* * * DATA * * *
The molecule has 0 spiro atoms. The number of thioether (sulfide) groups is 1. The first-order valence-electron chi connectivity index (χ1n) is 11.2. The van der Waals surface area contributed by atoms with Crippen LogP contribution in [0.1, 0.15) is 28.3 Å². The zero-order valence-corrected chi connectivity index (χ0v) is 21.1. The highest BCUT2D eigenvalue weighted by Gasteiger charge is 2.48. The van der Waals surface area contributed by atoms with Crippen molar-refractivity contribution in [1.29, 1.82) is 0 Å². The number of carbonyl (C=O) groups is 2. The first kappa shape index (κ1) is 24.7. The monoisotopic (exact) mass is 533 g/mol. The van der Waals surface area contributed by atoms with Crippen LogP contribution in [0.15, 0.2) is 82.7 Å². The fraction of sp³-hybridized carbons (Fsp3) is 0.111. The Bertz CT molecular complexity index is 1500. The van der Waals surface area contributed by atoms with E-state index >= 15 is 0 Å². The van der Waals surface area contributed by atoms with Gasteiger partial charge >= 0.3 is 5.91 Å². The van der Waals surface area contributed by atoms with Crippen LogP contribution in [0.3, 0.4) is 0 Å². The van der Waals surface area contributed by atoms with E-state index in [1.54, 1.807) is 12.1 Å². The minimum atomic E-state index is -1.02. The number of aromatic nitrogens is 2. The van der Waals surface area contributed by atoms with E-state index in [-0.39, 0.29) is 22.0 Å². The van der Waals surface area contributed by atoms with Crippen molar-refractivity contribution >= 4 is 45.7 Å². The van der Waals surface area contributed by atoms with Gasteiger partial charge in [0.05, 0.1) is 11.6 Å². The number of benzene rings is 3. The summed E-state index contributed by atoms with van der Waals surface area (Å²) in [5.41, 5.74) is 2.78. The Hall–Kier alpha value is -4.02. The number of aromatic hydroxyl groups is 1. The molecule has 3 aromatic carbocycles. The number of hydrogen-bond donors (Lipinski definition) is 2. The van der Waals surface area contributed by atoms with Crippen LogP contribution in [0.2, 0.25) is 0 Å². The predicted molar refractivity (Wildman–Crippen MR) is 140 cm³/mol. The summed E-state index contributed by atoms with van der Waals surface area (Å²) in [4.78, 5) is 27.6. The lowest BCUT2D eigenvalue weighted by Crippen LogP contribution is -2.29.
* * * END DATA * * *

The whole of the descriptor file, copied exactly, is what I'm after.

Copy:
The molecule has 0 spiro atoms. The number of thioether (sulfide) groups is 1. The first-order valence-electron chi connectivity index (χ1n) is 11.2. The van der Waals surface area contributed by atoms with Crippen LogP contribution in [0.1, 0.15) is 28.3 Å². The zero-order valence-corrected chi connectivity index (χ0v) is 21.1. The highest BCUT2D eigenvalue weighted by Gasteiger charge is 2.48. The van der Waals surface area contributed by atoms with Crippen molar-refractivity contribution in [1.29, 1.82) is 0 Å². The number of carbonyl (C=O) groups is 2. The first kappa shape index (κ1) is 24.7. The monoisotopic (exact) mass is 533 g/mol. The van der Waals surface area contributed by atoms with Crippen LogP contribution in [0.15, 0.2) is 82.7 Å². The fraction of sp³-hybridized carbons (Fsp3) is 0.111. The Bertz CT molecular complexity index is 1500. The van der Waals surface area contributed by atoms with E-state index >= 15 is 0 Å². The van der Waals surface area contributed by atoms with Gasteiger partial charge >= 0.3 is 5.91 Å². The van der Waals surface area contributed by atoms with Crippen LogP contribution in [0.3, 0.4) is 0 Å². The van der Waals surface area contributed by atoms with E-state index in [1.54, 1.807) is 12.1 Å². The minimum atomic E-state index is -1.02. The number of aromatic nitrogens is 2. The van der Waals surface area contributed by atoms with E-state index in [-0.39, 0.29) is 22.0 Å². The van der Waals surface area contributed by atoms with Crippen molar-refractivity contribution >= 4 is 45.7 Å². The van der Waals surface area contributed by atoms with Gasteiger partial charge in [0.05, 0.1) is 11.6 Å². The number of benzene rings is 3. The summed E-state index contributed by atoms with van der Waals surface area (Å²) in [5.41, 5.74) is 2.78. The Hall–Kier alpha value is -4.02. The number of aromatic hydroxyl groups is 1. The molecule has 3 aromatic carbocycles. The number of hydrogen-bond donors (Lipinski definition) is 2. The van der Waals surface area contributed by atoms with Crippen LogP contribution in [0.2, 0.25) is 0 Å². The predicted molar refractivity (Wildman–Crippen MR) is 140 cm³/mol. The summed E-state index contributed by atoms with van der Waals surface area (Å²) in [4.78, 5) is 27.6. The lowest BCUT2D eigenvalue weighted by Crippen LogP contribution is -2.29.